When you consider multi-agency working practices with a public safety lens, there have been various technological advancements made over the years to improve the working practices of our UK public safety personnel. The recommendations from Sir Desmond Fennells public inquiry after the Kings Cross tube fire in 1987 had an immediate impact on health and safety for passengers.
These recommendations included replacing wooden escalators, a smoking ban on all stations and extending the compatibility of the radio equipment used by British Transport Police to the London Fire Brigade, ensuring radios worked below ground which led to the creation of a secure communication platform dedicated to the Emergency Services that we know as Airwave.
So, emergency services have been collaborating for a number of years on the same platform but it is how this type of collaboration evolves for a citizen-centric society in 2020 and beyond that is a key consideration.
National Policing Digital Strategy 2020-2030
Data is the most important commodity that all public safety institutions possess. As the progression towards full digitisation of business processes is made, the ability to share this data between agencies is now more important than ever. There have been too many high profile cases in the public domain where this data was not shared, with tragic consequences. As this digitisation delivers services with different types of consumption models such as Software as a Service (SaaS), these data sets need to be compatible with many.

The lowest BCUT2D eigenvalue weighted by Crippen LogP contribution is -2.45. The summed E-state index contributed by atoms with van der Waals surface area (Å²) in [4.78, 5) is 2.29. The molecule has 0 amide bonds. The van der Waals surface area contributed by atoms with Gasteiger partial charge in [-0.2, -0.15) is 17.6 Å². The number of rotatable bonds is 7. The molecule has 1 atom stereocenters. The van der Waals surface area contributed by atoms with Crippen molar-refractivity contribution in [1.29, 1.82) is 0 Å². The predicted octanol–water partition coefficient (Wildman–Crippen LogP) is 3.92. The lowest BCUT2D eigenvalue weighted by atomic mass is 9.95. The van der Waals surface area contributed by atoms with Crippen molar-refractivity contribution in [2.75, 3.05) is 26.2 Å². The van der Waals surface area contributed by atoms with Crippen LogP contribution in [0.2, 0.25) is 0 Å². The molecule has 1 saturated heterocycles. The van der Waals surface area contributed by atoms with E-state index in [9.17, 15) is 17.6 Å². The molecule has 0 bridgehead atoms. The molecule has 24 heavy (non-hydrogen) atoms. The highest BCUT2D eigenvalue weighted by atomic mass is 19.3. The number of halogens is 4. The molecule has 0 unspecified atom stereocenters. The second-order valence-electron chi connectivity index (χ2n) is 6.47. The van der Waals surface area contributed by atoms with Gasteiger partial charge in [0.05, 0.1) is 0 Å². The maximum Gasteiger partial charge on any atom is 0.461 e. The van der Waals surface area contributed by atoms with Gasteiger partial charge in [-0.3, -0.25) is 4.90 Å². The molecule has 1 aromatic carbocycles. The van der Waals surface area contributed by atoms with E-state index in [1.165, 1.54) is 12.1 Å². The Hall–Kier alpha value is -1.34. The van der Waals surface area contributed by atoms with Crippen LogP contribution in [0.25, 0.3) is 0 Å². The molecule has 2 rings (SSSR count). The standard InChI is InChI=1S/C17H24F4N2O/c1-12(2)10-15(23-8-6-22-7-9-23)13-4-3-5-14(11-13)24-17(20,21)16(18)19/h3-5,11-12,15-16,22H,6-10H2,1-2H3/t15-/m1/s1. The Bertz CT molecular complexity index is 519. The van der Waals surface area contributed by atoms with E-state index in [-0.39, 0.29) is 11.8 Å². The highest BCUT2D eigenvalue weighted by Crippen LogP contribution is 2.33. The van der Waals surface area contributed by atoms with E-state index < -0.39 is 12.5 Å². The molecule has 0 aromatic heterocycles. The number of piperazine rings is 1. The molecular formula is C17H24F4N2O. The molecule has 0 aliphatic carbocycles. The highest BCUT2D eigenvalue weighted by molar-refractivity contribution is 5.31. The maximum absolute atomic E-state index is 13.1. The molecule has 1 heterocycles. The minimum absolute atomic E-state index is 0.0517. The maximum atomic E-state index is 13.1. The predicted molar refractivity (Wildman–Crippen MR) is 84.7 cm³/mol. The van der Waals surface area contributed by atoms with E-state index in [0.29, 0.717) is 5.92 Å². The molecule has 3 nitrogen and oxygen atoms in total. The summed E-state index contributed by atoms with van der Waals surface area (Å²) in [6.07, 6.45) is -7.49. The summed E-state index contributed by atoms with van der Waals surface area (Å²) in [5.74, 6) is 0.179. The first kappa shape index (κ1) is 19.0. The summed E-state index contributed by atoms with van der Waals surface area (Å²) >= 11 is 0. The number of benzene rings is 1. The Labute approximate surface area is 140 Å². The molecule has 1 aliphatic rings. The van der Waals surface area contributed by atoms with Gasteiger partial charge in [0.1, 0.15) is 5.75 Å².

Smartphones have driven a generational age where data sharing by consumers using apps is commonplace, typically without any regard for where the data is processed or stored.
The Police ICT Company has released its National Policing Digital Strategy for 2020 to 2030 and has listed enabling technologies such as Application Programming Interface’s (API’s) as enabling technologies for the decade ahead. API’s use a common interface to connect different systems together in an open standard way. Utilising this API connectivity to link these datasets and presenting data in a single view is the position we must strive to achieve.
Once data is unified in a single format, the insights that can be extracted would inform and influence decision making using a combination of artificial intelligence for recommended courses of action and augmented intelligence to make these recommendations.
The data needs to be secure and readily accessible for these multi-agency operatives to access either from a desktop or a secure mobile to enable agile decision making.
Today, people expect more from government; more transparency, more simplicity and more focus on the customer. Yet these complex and outdated data silo’s can cause failures, as we have seen over the years with criminal and social care cases making the headlines due to simple data sharing between agencies not being available.
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